In Plata v. Guzman, 571 S.W.2d 408 (Tex.Civ.App. Corpus Christi 1978, writ ref'd n. r. e.), defendant, Guzman, in a non-jury trial, attempted to file a trial amendment (Rule 66) asserting for the first time the defense of limitations. Plaintiff objected on the ground of surprise but did not make any showing of surprise. The trial court refused to allow the amended pleading to be filed. The Plata opinion, like the majority opinion, erroneously states that the filing of a trial amendment is a matter within the discretion of the trial court and his decision will not be disturbed by an appellate court unless there is a clear showing of abuse of discretion.
That court, for authority, cites one of its own cases, Roeber v. Dubose, 510 S.W.2d 126 (Tex.Civ.App. Corpus Christi 1974, no writ), for the proposition that something more than a request and a refusal must appear in the record before an appellate court may properly say that a trial court abused its discretion. Roeber is wrong because it relies on Patino v. Texas Employers Insurance Association, supra, for authority. Patino does not make that holding. It correctly holds that:
Under Rule 63 the burden of convincing the trial court that the late filing of an amended pleading will operate as a surprise rests on the party resisting the filing of that pleading, as does the burden of showing prejudice in case of a trial amendment offered under Rule 66. However, the burden of demonstrating that the trial court erred in refusing to permit the amendment rests on the party contending that such action was not justified by the rules. The mere fact that the court refused to permit the amendment is not sufficient.
In the absence of a showing either in the statement of facts or by bill of exception, of the facts attending the presentation of the appellant's trial amendment and the action of the trial court in refusing to permit it to be filed, this Court will presume that the trial court did not abuse his discretion in denying the amendment. Herrin Transportation Co. v. Parker, 425 S.W.2d 876 (Tex.Civ.App. Houston (1st Dist.) 1968, writ ref'd n. r. e.).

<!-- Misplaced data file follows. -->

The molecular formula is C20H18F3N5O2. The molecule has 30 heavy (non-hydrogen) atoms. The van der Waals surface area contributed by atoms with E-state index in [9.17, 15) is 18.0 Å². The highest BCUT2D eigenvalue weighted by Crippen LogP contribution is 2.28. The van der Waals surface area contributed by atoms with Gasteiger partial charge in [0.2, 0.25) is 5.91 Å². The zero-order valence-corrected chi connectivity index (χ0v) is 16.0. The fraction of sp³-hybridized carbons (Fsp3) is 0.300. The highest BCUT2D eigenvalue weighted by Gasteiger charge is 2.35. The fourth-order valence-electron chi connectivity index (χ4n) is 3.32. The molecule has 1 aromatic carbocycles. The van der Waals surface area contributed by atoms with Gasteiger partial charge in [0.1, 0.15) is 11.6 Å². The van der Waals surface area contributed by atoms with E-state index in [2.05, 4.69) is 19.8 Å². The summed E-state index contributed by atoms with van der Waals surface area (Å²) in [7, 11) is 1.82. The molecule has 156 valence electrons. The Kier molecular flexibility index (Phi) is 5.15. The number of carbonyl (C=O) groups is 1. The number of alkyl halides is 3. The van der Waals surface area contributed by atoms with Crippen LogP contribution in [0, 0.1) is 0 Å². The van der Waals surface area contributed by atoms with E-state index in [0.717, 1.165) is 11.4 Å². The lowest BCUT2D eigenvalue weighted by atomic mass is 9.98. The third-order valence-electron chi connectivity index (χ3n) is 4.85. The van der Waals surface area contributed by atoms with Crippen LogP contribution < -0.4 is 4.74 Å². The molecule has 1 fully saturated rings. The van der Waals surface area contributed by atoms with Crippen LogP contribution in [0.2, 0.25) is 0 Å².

I disagree with the holdings in Plata refusing to allow the trial amendment to be filed. In that case the party did nothing more than object on the ground of surprise. There was no showing of harm, prejudice or surprise. The statement of facts shows the facts attending the presentation of the amendment and the action of the trial court in refusing to permit it to be filed and considered. All that is shown is a tender, objection on the ground of surprise and the court's refusal. The objecting party did not attempt to meet the burden of showing of prejudice as required by Rule 66, Herrin, supra, and Patino, supra.
The cases show the same rule is applied to Rule 63 and Rule 66. In Vermillion v. Haynes, 147 Tex. 359, 215 S.W.2d 605 (1948), this Court reviewed the refusal of a trial court to permit a trial amendment to be filed raising the defense of limitations. This Court, after quoting Rule 66, stated:
The language of that rule, as applied to the facts of this case, convinces us that the trial court erred in striking the trial amendment. The rule directs that the court shall "freely" allow an amendment if to do so will subserve the "presentation
of the merits of the action" and the other party fails to satisfy the court that the amendment will prejudice him in maintaining his action or defense on the merits. Here the respondents' objections were that the petitioner had neglected for more than a year to file the amendment, that it was tendered after the evidence was closed and without previous notice, and that it was without merit or support in the evidence and would prevent equity being done. It will be observed that these objections carried neither suggestion nor hint that the respondents were in any manner surprised or unprepared to meet the issues raised by the amendment; nor did they suggest that, in this trial without a jury, the amendment would otherwise prejudice them in maintaining their action on its merits. The statement that "it was without merit" and "would prevent equity being done" amounted to no more than an opinion or conclusion of the pleader, the soundness of which may well be open to question. Under those circumstances, we think that both the spirit and intent of Rule 66 required that the amendment be permitted.